Economic activity in the region excluding Nigeria is expected to grow at 4.2% in 2023, rising to 5.3% in 2024-2025. Growth of WAEMU countries (Benin, Burkina Faso, Côte D’Ivoire, Guinea-Bissau, Mali, Niger, Senegal, and Togo) is expected at 5.5% in 2023, and these countries will grow at a faster pace in 2024 (7.0%). The WAEMU countries will reap the benefits of declining food and fuel inflation, expansionary monetary policy, as well as investment in infrastructure. Economic activity in Côte d’Ivoire is projected to decelerate slightly in 2023 (6.2%) due to global headwinds affecting exports and cutting private investments, while Senegal’s growth is projected to slightly accelerate to 4.7% in 2023 and to firm at 9.9% in 2024. At the same time, weak economic performance is expected among CEMAC countries (Cameroon, Chad, the Central African Republic, Equatorial Guinea, Gabon, and the Republic of Congo) in 2023 (2.7%). As the global economy slows down, the international price of oil—the main export commodity for many of the CEMAC countries—will drop, thus weighing on economic activity. In Cameroon, the economy will maintain its post-pandemic growth with an annual average growth rate of 4.2% in 2023–25, supported by investment and private consumption. Economic growth in Gabon will remain unchanged at 3.1% in 2023 and drop slightly to 3.0% in 2024 and 2025.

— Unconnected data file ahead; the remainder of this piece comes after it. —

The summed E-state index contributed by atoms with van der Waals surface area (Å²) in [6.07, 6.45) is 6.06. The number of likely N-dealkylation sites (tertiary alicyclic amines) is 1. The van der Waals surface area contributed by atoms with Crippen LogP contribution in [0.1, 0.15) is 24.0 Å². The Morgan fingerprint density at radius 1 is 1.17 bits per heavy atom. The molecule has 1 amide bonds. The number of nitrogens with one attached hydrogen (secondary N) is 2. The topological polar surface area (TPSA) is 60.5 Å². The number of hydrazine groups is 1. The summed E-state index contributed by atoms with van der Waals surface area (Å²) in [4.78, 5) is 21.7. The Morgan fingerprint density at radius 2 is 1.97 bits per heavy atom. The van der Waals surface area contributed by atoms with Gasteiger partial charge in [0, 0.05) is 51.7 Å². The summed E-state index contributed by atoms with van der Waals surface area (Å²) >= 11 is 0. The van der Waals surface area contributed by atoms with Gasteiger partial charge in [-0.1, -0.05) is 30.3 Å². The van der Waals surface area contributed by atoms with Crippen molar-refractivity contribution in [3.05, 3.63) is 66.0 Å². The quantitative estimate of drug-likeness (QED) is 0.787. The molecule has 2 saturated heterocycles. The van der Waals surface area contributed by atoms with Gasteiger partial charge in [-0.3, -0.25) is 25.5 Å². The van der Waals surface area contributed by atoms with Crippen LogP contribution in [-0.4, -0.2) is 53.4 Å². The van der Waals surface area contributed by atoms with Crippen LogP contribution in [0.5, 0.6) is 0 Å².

Yet these vast opportunities are tempered by persistent gaps in education, health, and skills, which have Africa only reaching 40% of its estimated potential. Moreover, conflicts, food insecurity, population growth, and the disruptive forces of climate change threaten to curtail or even reverse the progress that has been made over the past decades.
With many African countries dependent on food and fuel imports, the impact of global commodity prices on domestic food, energy, and consumption prices is significant. Despite generally favorable harvests in the 2022/23 season, food prices in West Africa will remain high due to high food demand, widespread insecurity, and macroeconomic challenges.
Building on a long history of regional trade, the sub-region made impressive progress in regional cooperation. With ECOWAS, it hosts the largest economic and political union in Africa and includes two monetary unions - the West African Economic and Monetary Union (WAEMU) and the Central African Economic and Monetary Community (CEMAC) that cover 14 countries between them.